“Mean Girls,” the most recent entrant in the hall of classic teen movies, turns 10 years old today. The titular girls, from evil genius queen bee Regina George (Rachel McAdams) to newcomer Cady Heron (Lindsay Lohan, scaling heights of her talent that she may never again reach), are much of the reason the film has earned its immortality. But rewatching “Mean Girls” years later reveals that it also holds up because of the performances by the actors playing the movie’s adults — in particular, Tina Fey as math teacher Ms. Norbury.
Fey wrote “Mean Girls,” too, and the comedic DNA that would make “30 Rock” so good when it debuted two years later is all over the script. There are jokes about the inherent hilariousness of German, the desperation of adults who want to be cool and the terrifying power of socially brilliant teenage girls. “Mean Girls” asks a question that “30 Rock” would pose, too: Why are the incentives stacked to drive girls and women away from their authentic selves?
Ms. Norbury, who mentors Cady even after her student is incredibly cruel to her, is an uncomfortable reminder that those problems do not really end in high school. Her recovery from her divorce and her growing confidence as a teacher and as a person may happen at the periphery of “Mean Girls,” but Fey’s performance is one of the reasons to return to the movie long after most of us have gotten over being victimized by the Plastics in our lives.
When Cady, and we, meet Ms. Norbury, she is soaked in coffee and embarrassed in front of her cute principal, Mr. Duvall (Tim Meadows). “How was your summer,” Mr. Duvall wants to know. “I got divorced,” Ms. Norbury tells him. “My carpal tunnel came back,” Mr. Duvall offers. “I win!” Ms. Norbury tells him.
While Cady grows to like her perceptive teacher, who can sling a zinger with the best them, she is reluctant to embrace Ms. Norbury as a role model, especially when the siren song of the Plastics, the clique of popular girls who have embraced Cady, is tempting her away.
“Cady, I know that having a boyfriend may seem like the most important thing in the world. But you don’t have to dumb yourself down to get guys to like you,” Ms. Norbury tells Cady, after her promising student starts to fake bad grades in her class to attract a boy’s attention. She has zeroed in on what is happening to Cady, but what can Ms. Norbury offer Cady as a reward for taking her advice? “I’m divorced. I’m broke from getting divorced. The only guy who ever calls my house is Randy from Chase Visa,” Ms. Norbury admits. “And you know why? It’s because I’m a pusher. I pushed my husband into law school, that was a bust. I pushed myself into working three jobs, and now I’m going to push you.”
Cady learns over the course of “Mean Girls” that giving up on your priorities and preferences to be liked carries just as high a price as the one Ms. Norbury has paid.
She blows up her relationship with her parents — the rare adults in a teen movie to actually be terrific and caring (if a bit unprepared for the pressures of teen culture). She alienates her friends Janis (Lizzy Caplan) and Damian (Daniel Franzese). She walks away from the Mathletes and a potential friendship with Kevin Gnapoor (Rajiv Surendra), a confident, funny boy whose fondness for math does not make him any less of a player in the high school dating scene.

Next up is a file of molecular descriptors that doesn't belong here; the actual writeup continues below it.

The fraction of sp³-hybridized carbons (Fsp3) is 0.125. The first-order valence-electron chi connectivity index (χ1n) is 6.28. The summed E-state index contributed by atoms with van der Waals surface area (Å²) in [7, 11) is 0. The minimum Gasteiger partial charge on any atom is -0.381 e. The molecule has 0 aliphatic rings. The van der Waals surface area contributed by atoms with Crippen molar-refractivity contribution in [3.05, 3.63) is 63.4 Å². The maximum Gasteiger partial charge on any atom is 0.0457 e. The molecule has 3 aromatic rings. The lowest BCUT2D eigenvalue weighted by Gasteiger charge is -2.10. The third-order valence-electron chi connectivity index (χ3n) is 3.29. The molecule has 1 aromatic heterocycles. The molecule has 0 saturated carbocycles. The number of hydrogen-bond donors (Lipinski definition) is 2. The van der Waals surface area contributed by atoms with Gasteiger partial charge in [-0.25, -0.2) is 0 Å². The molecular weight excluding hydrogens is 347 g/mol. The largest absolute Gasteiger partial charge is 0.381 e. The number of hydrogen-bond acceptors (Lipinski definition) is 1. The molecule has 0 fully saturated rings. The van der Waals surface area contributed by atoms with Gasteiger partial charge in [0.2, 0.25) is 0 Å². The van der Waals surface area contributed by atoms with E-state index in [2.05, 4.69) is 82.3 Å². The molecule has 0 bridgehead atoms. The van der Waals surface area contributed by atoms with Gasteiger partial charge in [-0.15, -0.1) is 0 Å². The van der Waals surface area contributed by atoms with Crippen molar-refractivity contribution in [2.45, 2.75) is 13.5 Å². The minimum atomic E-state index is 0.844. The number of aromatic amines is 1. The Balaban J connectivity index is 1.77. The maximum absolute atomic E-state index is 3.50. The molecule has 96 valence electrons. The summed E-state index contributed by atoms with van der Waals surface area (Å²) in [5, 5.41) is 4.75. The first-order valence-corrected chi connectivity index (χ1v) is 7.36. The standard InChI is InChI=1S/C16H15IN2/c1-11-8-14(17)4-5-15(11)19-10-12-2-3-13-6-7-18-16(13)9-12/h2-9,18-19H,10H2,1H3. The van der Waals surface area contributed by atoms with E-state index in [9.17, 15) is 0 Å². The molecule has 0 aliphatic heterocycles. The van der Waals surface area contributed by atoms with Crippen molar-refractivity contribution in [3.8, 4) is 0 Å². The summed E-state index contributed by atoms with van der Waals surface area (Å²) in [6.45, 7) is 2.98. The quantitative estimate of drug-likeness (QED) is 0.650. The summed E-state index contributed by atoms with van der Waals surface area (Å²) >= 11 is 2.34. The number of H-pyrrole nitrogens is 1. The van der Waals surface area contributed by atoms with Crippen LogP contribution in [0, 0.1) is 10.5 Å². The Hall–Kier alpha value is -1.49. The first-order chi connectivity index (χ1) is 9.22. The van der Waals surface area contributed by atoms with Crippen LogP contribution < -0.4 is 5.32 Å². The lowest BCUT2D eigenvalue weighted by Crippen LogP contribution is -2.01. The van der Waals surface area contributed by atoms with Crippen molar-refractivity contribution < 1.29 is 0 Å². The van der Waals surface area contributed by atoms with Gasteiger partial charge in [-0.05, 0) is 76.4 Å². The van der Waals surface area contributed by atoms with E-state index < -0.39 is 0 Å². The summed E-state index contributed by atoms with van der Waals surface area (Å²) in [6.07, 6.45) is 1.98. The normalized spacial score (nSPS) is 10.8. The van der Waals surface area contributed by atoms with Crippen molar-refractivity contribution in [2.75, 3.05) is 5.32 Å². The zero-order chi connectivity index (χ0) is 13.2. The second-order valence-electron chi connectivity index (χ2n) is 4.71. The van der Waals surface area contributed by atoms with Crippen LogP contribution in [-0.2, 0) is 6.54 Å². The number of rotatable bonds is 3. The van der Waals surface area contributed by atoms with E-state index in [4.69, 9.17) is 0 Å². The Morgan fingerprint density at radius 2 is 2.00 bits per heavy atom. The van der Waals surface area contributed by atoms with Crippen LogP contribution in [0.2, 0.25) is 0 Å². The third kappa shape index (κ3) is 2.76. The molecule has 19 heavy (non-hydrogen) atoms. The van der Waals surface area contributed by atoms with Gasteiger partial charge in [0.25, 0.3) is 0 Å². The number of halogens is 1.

Cady’s epiphany that there is another way to be happy in high school, and Ms. Norbury’s realization that her convictions have been worth it, come about simultaneously. After a fight between Cady and Regina radiates outward to consume all the girls in their graduating class, Mr. Duvall taps Ms. Norbury to help sort things out.
“Ms. Norbury, you’re a successful, intelligent, caring, graceful woman,” Duvall tells her. “I am?” Ms. Norbury asks, taken aback. But she steps up to the task and ends up radically reshaping the dynamic between the girls, who have learned to keep secrets from each other, rather than working out their issues, and to treat each other as competition for boys, rather than as collaborators in sports, math competitions and art projects. Some of this transition might have happened anyway — “Mean Girls” cannily upsets the high school narrative by noting that cliques tend to break down as graduation approaches — but Ms. Norbury gets to be the agent of change at Northshore High.
By the time the school year ends, Cady has both rejoined the Mathletes and been elected Spring Fling Queen, bridging the divide that everyone told her was unbridgeable. When Cady snaps her plastic crown into pieces, distributing bits of its sparkle to her rivals and tossing them into the crowd at the dance, saying, “Share it,” the camera cuts to Ms. Norbury, smiling in a sea of teenage girls.
High school problems, especially when they are about how to be a woman, do not really end in high school. But Ms. Norbury’s success, and her sweet slow dance with Mr. Duvall, suggest that the work Cady and her friends are just beginning is worth doing.